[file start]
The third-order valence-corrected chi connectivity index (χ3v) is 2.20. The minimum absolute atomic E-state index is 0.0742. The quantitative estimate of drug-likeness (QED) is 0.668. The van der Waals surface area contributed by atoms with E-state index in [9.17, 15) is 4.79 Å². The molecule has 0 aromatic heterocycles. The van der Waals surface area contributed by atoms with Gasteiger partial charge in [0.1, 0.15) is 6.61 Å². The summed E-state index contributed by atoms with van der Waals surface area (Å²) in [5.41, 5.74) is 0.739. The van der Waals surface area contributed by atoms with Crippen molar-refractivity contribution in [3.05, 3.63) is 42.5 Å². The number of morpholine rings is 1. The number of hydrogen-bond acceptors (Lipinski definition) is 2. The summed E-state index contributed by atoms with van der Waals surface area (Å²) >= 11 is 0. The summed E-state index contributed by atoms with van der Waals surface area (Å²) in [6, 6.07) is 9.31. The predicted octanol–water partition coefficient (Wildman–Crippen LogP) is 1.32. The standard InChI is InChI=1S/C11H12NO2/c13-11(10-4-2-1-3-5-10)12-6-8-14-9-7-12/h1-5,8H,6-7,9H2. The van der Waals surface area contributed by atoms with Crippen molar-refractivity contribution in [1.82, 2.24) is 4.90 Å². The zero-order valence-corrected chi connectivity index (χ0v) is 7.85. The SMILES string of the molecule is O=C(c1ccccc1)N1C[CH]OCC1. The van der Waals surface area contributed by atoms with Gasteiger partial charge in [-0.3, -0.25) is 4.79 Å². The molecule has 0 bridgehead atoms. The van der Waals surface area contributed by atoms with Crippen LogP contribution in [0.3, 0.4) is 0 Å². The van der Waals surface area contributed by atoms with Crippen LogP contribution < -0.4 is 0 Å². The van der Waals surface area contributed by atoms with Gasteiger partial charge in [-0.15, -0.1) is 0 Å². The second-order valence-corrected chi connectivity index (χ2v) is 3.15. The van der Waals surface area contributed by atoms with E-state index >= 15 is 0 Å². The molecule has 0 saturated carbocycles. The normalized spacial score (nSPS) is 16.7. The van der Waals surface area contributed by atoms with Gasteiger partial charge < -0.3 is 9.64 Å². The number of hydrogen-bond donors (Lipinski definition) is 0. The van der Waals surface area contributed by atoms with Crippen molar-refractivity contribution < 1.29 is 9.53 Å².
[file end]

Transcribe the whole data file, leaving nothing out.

The third-order valence-corrected chi connectivity index (χ3v) is 2.20. The minimum absolute atomic E-state index is 0.0742. The quantitative estimate of drug-likeness (QED) is 0.668. The van der Waals surface area contributed by atoms with E-state index in [9.17, 15) is 4.79 Å². The molecule has 0 aromatic heterocycles. The van der Waals surface area contributed by atoms with Gasteiger partial charge in [0.1, 0.15) is 6.61 Å². The summed E-state index contributed by atoms with van der Waals surface area (Å²) in [5.41, 5.74) is 0.739. The van der Waals surface area contributed by atoms with Crippen molar-refractivity contribution in [3.05, 3.63) is 42.5 Å². The number of morpholine rings is 1. The number of hydrogen-bond acceptors (Lipinski definition) is 2. The summed E-state index contributed by atoms with van der Waals surface area (Å²) >= 11 is 0. The summed E-state index contributed by atoms with van der Waals surface area (Å²) in [6, 6.07) is 9.31. The predicted octanol–water partition coefficient (Wildman–Crippen LogP) is 1.32. The standard InChI is InChI=1S/C11H12NO2/c13-11(10-4-2-1-3-5-10)12-6-8-14-9-7-12/h1-5,8H,6-7,9H2. The van der Waals surface area contributed by atoms with Crippen molar-refractivity contribution in [1.82, 2.24) is 4.90 Å². The zero-order valence-corrected chi connectivity index (χ0v) is 7.85. The SMILES string of the molecule is O=C(c1ccccc1)N1C[CH]OCC1. The van der Waals surface area contributed by atoms with Gasteiger partial charge in [-0.3, -0.25) is 4.79 Å². The molecule has 0 bridgehead atoms. The van der Waals surface area contributed by atoms with Crippen LogP contribution in [0.3, 0.4) is 0 Å². The van der Waals surface area contributed by atoms with Crippen LogP contribution < -0.4 is 0 Å². The van der Waals surface area contributed by atoms with Gasteiger partial charge in [-0.15, -0.1) is 0 Å². The second-order valence-corrected chi connectivity index (χ2v) is 3.15. The van der Waals surface area contributed by atoms with E-state index >= 15 is 0 Å². The molecule has 0 saturated carbocycles. The normalized spacial score (nSPS) is 16.7. The van der Waals surface area contributed by atoms with Gasteiger partial charge < -0.3 is 9.64 Å². The number of hydrogen-bond donors (Lipinski definition) is 0. The van der Waals surface area contributed by atoms with Crippen molar-refractivity contribution < 1.29 is 9.53 Å².